OHE Publications

Series on Health
February 1976

Anaesthesia is the art or science of rendering the patient unaware, thereby providing an indispensable foundation for surgery. Although man had unsuccessfully been attempting to eliminate the pain of surgical procedures for many centuries, anaesthesia was not introduced into medical practice until the first half of the nineteenth century.

January 1976

During the last fifteen years the rate of homicides (which comprise all cases of murder, manslaughter and infanticide) occurring in England and Wales has doubled. Analysis of the ages of victims shows that the homicide rate is rising most rapidly amongst males in or around their twenties, over 15 per million of whom are now killed as a result of the deliberate acts of other persons each year.

December 1975

In 1901 approximately 127,000 infants and 81,000 children aged 1-14 died in England and Wales. By 1973, the corresponding figures were 11,500 and 4,500, representing falls of 91 per cent and 94 per cent respectively. During this period the total number of persons aged 0-14 rose, albeit unsteadily, from 10.5 million (32 per cent of the total population) to 11.6 million (23 per cent).

Series on Health
October 1975

Mankind has used mind affecting drugs throughout and probably for many thousands of years before recorded history. In European culture alcohol, tobacco, caffeine and to a lesser extent opium have played particularly important roles as psychoactive agents; but in other parts of the world a wide variety of alternative intoxicants, stimulants and hallucinogens have been employed. These include cocaine, mescaline and cannabis.

Series on Health
August 1975

For the past 25 years the problems of the National Health Service in Britain have been considered primarily in terms of a shortage of resources. This emphasis has persisted in spite of National Health Service expenditure having doubled in real terms and in spite of huge increases in most grades of manpower. The number of doctors working in the hospitals, for example, has also doubled since 1948.

July 1975

Health Economics delivered a paper to the Pharmaceutical Sciences Section of the Australian and New Zealand Association for the Advancement of Science at the Academy of Sciences in Canberra. The burden of this paper was that it was a fundamental misconception to believe that price competition was lacking in the prescription medicine market, at least in the context of the British National Health Service.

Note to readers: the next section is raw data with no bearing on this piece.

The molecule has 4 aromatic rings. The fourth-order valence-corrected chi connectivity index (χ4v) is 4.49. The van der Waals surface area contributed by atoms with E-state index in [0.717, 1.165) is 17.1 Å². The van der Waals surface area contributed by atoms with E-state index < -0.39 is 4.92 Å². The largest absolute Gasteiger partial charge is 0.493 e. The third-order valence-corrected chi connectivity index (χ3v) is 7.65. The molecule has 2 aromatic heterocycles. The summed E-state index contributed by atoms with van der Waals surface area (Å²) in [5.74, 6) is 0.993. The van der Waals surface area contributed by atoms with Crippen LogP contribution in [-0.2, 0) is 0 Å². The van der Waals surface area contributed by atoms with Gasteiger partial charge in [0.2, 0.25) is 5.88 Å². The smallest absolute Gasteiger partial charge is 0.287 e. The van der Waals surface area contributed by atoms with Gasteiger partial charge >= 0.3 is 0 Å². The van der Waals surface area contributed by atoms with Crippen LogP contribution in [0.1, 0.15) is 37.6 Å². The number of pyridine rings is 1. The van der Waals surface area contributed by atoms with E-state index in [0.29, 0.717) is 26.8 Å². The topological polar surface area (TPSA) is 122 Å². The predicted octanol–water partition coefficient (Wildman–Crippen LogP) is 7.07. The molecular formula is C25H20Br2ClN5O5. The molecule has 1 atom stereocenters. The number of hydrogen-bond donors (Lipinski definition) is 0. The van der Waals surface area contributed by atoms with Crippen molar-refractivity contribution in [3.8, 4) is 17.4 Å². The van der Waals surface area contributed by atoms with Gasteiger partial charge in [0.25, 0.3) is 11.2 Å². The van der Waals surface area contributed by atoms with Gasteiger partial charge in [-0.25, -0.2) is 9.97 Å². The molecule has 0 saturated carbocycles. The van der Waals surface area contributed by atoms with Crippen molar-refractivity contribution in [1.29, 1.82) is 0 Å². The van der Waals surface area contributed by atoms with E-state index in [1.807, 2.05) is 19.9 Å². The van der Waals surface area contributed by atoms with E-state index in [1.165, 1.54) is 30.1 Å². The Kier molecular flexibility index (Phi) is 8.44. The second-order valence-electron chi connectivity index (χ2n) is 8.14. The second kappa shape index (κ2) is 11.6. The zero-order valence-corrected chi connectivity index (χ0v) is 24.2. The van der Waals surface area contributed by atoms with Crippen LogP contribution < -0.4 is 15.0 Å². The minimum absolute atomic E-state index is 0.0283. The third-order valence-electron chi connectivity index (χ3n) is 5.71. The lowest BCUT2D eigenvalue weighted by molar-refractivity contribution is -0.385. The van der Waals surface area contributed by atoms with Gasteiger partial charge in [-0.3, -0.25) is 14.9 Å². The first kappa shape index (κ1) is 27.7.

Series on Health
May 1975

The unequal geographical distribution of multiple sclerosis is one of its most striking and potentially significant characteristics. The disease occurs with much greater frequency in temperate latitudes and it is particularly prevalent on the island of Orkney, where the prevalence rate is about six times greater than the world average of 30 per 100,000 population (Donnelly 1974). In Great Britain as a whole it is estimated that between 40,000 and 50,000 individuals suffer from the illness, implying a rate of more than twice the world average figure.

April 1975

At first sight it might seem disturbing that accidental deaths are contributing an increasing proportion of the total mortality amongst young people in the UK. In 1932, for example, approximately 6 per cent of all deaths in England and Wales in the 1-4 years old age group were due to accidents. By 1972 the proportion was 24 per cent. For the 5-14 age group the rise was from 12 per cent to 37 per cent and in the 15-24 year old age group 48 per cent of all deaths in 1972 were due to accidents compared with only 12 per cent in 1932. Yet in reality the picture is much more encouraging.

Series on Health
December 1974

Parkinson's Disease has probably occurred amongst elderly people throughout history. But it is now a more serious burden to society than at any time in the past because the development of modern medicines coupled with the improvement in living standards in the industrialised countries has largely eliminated the traditional major threats to health such as the infectious diseases. The consequent rise in life expectancy has led to marked increases in the prevalence and significance of the chronic, disabling conditions of old age.

October 1974

The 'venereal' diseases of syphilis and gonorrhoea, whilst deserving close attention, do not constitute one of the major health problems of Britain today. In 1972, in England, about one man in every 10,000 and one woman in every 30,000 consulted a venereal disease clinic with syphilis. For gonorrhoea about one man in 600 and one woman in 1,200 consulted clinics in the course of the year. Treatment usually presents no serious problems in this country, although some commentators have been concerned by the rising trend in gonococcal infections.